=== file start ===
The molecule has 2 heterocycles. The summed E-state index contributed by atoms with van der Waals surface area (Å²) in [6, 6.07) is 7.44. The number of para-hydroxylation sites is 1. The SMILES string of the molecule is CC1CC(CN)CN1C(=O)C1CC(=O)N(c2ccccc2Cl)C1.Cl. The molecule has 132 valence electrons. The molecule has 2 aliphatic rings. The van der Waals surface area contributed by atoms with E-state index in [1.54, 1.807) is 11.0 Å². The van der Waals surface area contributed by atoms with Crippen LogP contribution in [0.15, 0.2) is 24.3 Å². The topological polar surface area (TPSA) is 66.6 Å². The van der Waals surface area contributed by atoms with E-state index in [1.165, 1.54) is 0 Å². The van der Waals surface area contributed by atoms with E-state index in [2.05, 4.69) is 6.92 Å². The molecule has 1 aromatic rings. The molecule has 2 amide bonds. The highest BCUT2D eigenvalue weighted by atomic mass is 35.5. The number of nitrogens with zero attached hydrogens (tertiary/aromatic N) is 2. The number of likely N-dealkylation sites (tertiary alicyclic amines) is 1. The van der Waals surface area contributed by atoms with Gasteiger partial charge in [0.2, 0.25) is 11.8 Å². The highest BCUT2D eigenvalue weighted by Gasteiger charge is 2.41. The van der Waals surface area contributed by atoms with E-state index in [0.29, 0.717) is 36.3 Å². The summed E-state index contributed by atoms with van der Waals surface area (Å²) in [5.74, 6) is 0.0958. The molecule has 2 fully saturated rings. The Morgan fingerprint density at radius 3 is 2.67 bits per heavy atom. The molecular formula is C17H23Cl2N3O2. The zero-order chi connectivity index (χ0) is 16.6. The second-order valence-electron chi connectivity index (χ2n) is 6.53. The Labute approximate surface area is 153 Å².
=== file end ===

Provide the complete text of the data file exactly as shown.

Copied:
The molecule has 2 heterocycles. The summed E-state index contributed by atoms with van der Waals surface area (Å²) in [6, 6.07) is 7.44. The number of para-hydroxylation sites is 1. The SMILES string of the molecule is CC1CC(CN)CN1C(=O)C1CC(=O)N(c2ccccc2Cl)C1.Cl. The molecule has 132 valence electrons. The molecule has 2 aliphatic rings. The van der Waals surface area contributed by atoms with E-state index in [1.54, 1.807) is 11.0 Å². The van der Waals surface area contributed by atoms with Crippen LogP contribution in [0.15, 0.2) is 24.3 Å². The topological polar surface area (TPSA) is 66.6 Å². The van der Waals surface area contributed by atoms with E-state index in [1.165, 1.54) is 0 Å². The van der Waals surface area contributed by atoms with E-state index in [2.05, 4.69) is 6.92 Å². The molecule has 1 aromatic rings. The molecule has 2 amide bonds. The highest BCUT2D eigenvalue weighted by atomic mass is 35.5. The number of nitrogens with zero attached hydrogens (tertiary/aromatic N) is 2. The number of likely N-dealkylation sites (tertiary alicyclic amines) is 1. The van der Waals surface area contributed by atoms with Gasteiger partial charge in [0.2, 0.25) is 11.8 Å². The highest BCUT2D eigenvalue weighted by Gasteiger charge is 2.41. The van der Waals surface area contributed by atoms with E-state index in [0.29, 0.717) is 36.3 Å². The summed E-state index contributed by atoms with van der Waals surface area (Å²) in [5.74, 6) is 0.0958. The molecule has 2 fully saturated rings. The Morgan fingerprint density at radius 3 is 2.67 bits per heavy atom. The molecular formula is C17H23Cl2N3O2. The zero-order chi connectivity index (χ0) is 16.6. The second-order valence-electron chi connectivity index (χ2n) is 6.53. The Labute approximate surface area is 153 Å².